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"I was screaming and I was in pain," he said/AFP-File


Megaupload boss says N. Zealand police beat him

“I was screaming and I was in pain,” he said/AFP-File

WELLINGTON, Aug 7 – Megaupload boss Kim Dotcom on Tuesday accused New Zealand police of kicking and punching him when they raided his Auckland mansion earlier this year to arrest him for alleged copyright piracy.

Dotcom told the Auckland High Court he tried to surrender peacefully to police during the raid in January, when about 70 armed police cooperating with a major US online piracy probe raided the mansion.

The German national, who is free on bail pending a US attempt to extradite him on charges including racketeering and fraud, said he fled to a “safe room” when he realised police were in his home and waited for them to find him.

“Then they were all over me, I had a punch to the face, I had boots kicking me down to the floor,” he told the court, adding that one officer stood on his hand and another kneed him in the ribs.

“I was screaming and I was in pain,” he said.

Dotcom, 38, was giving evidence at an appeal by prosecutors against a court ruling in June that the raid was illegal because the search warrant used by police was too broad to be considered reasonable.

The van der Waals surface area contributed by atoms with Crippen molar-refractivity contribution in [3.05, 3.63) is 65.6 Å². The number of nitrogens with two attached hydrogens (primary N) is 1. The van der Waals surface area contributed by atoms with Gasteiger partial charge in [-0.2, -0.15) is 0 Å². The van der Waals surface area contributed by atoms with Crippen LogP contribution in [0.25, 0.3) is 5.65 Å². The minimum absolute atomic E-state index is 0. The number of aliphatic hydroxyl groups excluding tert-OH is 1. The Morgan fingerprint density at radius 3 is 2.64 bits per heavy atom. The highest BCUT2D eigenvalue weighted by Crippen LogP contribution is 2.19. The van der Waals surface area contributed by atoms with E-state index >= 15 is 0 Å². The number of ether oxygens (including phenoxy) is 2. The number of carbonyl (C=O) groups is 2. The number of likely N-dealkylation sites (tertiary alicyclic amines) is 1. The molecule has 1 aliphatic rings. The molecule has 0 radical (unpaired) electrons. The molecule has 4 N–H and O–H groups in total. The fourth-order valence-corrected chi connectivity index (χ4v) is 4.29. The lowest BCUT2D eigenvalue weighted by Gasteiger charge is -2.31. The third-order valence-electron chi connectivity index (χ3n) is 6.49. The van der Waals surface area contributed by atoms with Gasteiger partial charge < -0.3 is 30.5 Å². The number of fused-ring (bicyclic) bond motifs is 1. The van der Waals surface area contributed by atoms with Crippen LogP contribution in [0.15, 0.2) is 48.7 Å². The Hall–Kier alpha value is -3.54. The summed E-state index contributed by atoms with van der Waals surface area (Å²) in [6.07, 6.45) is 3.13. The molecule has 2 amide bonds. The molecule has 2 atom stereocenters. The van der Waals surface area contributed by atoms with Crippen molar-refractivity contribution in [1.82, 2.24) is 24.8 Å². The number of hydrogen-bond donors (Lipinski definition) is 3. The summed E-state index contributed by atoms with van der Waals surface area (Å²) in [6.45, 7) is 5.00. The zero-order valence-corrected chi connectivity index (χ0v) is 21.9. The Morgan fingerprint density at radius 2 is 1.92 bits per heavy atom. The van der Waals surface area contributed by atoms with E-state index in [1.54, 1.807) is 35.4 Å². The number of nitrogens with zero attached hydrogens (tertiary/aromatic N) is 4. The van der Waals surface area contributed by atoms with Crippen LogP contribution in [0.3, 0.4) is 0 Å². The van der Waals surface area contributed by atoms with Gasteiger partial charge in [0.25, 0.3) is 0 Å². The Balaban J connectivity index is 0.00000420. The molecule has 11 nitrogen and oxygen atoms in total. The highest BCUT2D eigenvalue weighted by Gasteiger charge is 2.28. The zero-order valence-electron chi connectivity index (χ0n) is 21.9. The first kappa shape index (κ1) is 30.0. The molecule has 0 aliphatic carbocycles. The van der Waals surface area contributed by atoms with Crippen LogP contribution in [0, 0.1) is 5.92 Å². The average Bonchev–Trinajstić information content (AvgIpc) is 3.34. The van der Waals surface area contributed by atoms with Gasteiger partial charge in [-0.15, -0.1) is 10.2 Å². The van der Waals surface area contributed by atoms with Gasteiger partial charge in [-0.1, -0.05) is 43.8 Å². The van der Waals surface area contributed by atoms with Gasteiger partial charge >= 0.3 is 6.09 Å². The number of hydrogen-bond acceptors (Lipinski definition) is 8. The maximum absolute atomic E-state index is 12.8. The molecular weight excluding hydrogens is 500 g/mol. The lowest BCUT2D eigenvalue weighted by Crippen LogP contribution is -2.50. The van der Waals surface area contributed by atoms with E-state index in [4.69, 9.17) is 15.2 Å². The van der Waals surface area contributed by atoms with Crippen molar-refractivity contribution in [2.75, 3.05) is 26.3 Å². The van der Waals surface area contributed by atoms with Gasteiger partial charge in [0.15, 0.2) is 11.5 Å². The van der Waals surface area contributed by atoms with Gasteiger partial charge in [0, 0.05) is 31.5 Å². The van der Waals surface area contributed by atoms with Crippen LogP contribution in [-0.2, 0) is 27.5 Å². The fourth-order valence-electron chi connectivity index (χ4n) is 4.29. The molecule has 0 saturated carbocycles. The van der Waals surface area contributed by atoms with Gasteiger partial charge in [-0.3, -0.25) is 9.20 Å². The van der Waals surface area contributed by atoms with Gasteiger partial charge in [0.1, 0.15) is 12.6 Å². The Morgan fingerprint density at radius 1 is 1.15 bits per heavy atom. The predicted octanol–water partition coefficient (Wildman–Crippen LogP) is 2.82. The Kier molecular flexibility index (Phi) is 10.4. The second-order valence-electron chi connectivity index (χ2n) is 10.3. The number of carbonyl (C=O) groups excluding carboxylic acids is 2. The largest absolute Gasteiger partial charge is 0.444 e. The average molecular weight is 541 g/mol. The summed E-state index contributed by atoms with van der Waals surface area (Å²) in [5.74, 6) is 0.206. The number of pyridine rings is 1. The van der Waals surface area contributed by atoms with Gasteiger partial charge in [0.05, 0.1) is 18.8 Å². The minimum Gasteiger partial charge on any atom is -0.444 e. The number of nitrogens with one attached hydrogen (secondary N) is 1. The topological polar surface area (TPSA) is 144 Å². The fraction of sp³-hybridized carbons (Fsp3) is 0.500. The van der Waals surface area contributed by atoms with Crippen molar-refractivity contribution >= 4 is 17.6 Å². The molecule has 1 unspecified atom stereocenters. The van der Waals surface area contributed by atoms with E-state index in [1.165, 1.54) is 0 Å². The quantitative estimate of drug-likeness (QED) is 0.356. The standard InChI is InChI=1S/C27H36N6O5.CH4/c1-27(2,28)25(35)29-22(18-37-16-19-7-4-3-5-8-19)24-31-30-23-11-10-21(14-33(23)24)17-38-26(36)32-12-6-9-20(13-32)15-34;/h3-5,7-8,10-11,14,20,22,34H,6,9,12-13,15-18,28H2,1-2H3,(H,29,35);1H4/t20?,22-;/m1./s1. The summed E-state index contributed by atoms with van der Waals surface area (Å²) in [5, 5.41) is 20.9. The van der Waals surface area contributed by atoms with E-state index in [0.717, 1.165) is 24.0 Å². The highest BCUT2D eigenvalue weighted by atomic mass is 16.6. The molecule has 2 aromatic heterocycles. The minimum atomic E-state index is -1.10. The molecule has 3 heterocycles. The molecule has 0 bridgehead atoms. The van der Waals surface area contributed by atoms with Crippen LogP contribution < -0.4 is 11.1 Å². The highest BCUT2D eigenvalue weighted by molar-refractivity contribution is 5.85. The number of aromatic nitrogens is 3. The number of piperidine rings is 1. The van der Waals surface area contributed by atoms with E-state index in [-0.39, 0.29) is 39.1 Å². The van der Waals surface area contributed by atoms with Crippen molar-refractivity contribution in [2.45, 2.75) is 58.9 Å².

Questioned by the prosecution about why there was no sign of violence in mugshots taken after his arrest, he said they were taken two hours after his arrest and bruises did not show up until the next day.

If upheld, the ruling that the search was illegal paves the way for Dotcom’s legal team to argue that evidence seized during the raid be ruled inadmissible.

Megaupload and related file-sharing sites were closed after the raid in January, part of an investigation US prosecutors have described as the world’s largest copyright action.

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The FBI and US Justice Department allege Megaupload sites netted more than $175 million in criminal proceeds and cost copyright owners more than $500 million by offering pirated copies of movies, TV shows and other content.

Dotcom and three co-accused, who all deny any wrongdoing, face up to 20 years jail if convicted in a US court. They are due to appear at an extradition hearing in March next year.


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